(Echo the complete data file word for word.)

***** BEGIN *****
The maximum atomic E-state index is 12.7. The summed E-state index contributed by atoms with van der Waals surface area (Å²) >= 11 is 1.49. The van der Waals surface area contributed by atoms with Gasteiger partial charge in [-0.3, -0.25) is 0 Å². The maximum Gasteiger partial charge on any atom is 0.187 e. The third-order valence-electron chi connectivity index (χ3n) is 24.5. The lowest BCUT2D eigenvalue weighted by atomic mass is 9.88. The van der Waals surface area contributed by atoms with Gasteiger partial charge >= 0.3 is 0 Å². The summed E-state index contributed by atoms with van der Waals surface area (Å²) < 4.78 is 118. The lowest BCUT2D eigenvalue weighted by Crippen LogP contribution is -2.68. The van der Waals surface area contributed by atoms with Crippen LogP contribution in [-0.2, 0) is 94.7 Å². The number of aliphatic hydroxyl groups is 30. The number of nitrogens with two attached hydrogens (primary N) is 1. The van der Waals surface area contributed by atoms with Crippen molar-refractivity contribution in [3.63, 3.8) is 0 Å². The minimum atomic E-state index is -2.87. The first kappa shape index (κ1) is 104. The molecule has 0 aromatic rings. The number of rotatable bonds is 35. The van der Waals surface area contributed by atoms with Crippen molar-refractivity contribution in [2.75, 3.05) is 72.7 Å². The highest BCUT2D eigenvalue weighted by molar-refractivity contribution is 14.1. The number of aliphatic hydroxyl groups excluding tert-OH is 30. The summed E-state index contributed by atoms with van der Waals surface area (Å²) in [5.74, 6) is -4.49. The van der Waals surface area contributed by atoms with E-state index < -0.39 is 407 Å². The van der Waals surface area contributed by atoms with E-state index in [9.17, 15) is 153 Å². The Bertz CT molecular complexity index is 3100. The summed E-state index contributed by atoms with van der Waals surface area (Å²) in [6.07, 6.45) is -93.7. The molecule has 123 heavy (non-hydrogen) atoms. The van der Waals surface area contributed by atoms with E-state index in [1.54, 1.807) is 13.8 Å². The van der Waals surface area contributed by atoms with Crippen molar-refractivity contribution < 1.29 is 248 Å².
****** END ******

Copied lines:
The maximum atomic E-state index is 12.7. The summed E-state index contributed by atoms with van der Waals surface area (Å²) >= 11 is 1.49. The van der Waals surface area contributed by atoms with Gasteiger partial charge in [-0.3, -0.25) is 0 Å². The maximum Gasteiger partial charge on any atom is 0.187 e. The third-order valence-electron chi connectivity index (χ3n) is 24.5. The lowest BCUT2D eigenvalue weighted by atomic mass is 9.88. The van der Waals surface area contributed by atoms with Gasteiger partial charge >= 0.3 is 0 Å². The summed E-state index contributed by atoms with van der Waals surface area (Å²) < 4.78 is 118. The lowest BCUT2D eigenvalue weighted by Crippen LogP contribution is -2.68. The van der Waals surface area contributed by atoms with Crippen LogP contribution in [-0.2, 0) is 94.7 Å². The number of aliphatic hydroxyl groups is 30. The number of nitrogens with two attached hydrogens (primary N) is 1. The van der Waals surface area contributed by atoms with Crippen molar-refractivity contribution in [3.63, 3.8) is 0 Å². The minimum atomic E-state index is -2.87. The first kappa shape index (κ1) is 104. The molecule has 0 aromatic rings. The number of rotatable bonds is 35. The van der Waals surface area contributed by atoms with Crippen molar-refractivity contribution in [2.75, 3.05) is 72.7 Å². The highest BCUT2D eigenvalue weighted by molar-refractivity contribution is 14.1. The number of aliphatic hydroxyl groups excluding tert-OH is 30. The summed E-state index contributed by atoms with van der Waals surface area (Å²) in [5.74, 6) is -4.49. The van der Waals surface area contributed by atoms with E-state index < -0.39 is 407 Å². The van der Waals surface area contributed by atoms with E-state index in [9.17, 15) is 153 Å². The Bertz CT molecular complexity index is 3100. The summed E-state index contributed by atoms with van der Waals surface area (Å²) in [6.07, 6.45) is -93.7. The molecule has 123 heavy (non-hydrogen) atoms. The van der Waals surface area contributed by atoms with E-state index in [1.54, 1.807) is 13.8 Å². The van der Waals surface area contributed by atoms with Crippen molar-refractivity contribution < 1.29 is 248 Å².